I wish you and your Daf well.
I'm familiar with these drugs so I hope this helps. I was diagnosed with g 4 nsc adenocancer , lung cancer, in Dec 2017. Doing pretty well considering. 2 pet scans show shrinkage of a small lung tumor, 1.5 cm, and cancer to the spine has decreased. FYI warfarin has been around for many decades and is the generic name for Coumadin. I was on warfarin for years due to transient ischemic attacks, mini strokes, due to a thick blood condition called factor 5 Leiden. This is a hereditarily bad jean from some relative in Sweden 40,000 years ago. You can have 1 copy of this jean from 1 parent or 2 if both parents carry it. (I have 1and this condition is called heterozygous.) So warfarin is dirt cheap and works for many people but I doubt it will work for you. FYI I am not an MD, I am a retired optometrist. So after the lung diagnosis the Veterans hospital where I receive my cancer care decided to stop my warfarin entirely and switch to twice daily lovenox shots. I don't enjoy "shooting up", but if that is keeping me healthy I will do it. The oncologist said my type of cancer throws off a bunch of blood clots. Also warfarin stays in your system a few days after stopping it so if the patient needed emergency surgery for some reason it would be bad news for the warfarin patient. Stopping and starting the lovenox is simple and quick so thats another reason to be on lovenox. I'm hoping to maybe be switched to Xarelto eventually. A drawback to lovenox is the expense. Mine is 100 % paid by the VA but the civilians charge about $ 100 a shot. If you have wonderful insurance you will still have to pay a bundle to be on it.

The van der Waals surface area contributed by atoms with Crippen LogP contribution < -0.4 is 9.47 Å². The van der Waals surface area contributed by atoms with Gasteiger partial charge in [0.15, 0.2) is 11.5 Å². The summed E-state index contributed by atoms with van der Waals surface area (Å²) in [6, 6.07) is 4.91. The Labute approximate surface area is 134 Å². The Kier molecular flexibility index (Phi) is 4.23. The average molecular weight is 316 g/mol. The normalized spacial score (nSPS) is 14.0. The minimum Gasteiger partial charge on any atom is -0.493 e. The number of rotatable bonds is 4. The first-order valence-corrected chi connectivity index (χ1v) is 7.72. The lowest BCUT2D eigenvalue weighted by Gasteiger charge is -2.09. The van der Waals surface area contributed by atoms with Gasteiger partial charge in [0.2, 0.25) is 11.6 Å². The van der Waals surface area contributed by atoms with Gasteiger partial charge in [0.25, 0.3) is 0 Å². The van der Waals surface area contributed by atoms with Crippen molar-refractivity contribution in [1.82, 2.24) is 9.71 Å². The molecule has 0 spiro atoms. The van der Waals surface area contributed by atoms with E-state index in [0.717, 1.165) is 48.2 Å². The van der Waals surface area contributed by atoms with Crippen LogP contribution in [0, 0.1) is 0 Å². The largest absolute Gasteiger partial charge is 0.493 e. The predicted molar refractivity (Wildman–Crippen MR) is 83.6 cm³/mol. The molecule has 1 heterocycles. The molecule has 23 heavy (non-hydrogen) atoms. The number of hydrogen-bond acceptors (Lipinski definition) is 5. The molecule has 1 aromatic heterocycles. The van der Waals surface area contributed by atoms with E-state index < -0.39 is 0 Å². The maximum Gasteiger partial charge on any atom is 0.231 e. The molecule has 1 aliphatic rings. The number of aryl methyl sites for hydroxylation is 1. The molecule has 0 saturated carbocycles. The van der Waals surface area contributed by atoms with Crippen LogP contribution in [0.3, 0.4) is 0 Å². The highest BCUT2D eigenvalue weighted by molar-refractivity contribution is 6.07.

Thank you for your help! I am also so happy to see you’re doing well on treatment! We can’t get in touch with his oncologist so we made the choice for Lovenox and after reading these replies, I feel it’s the correct choice. Today we found out insurance won’t pay for brand Lovenox but will pay for generic. We decided to go for generic but I’m wondering if it’s the same thing or will work the same. I know some people don’t do well with warfarin but do well with Coumadin so no idea if brand Lovenox and generic Lovenox might be a bit different as well. You are right on being expensive - I can’t believe how much!!! All my best to you - sounds like you’re on the right track!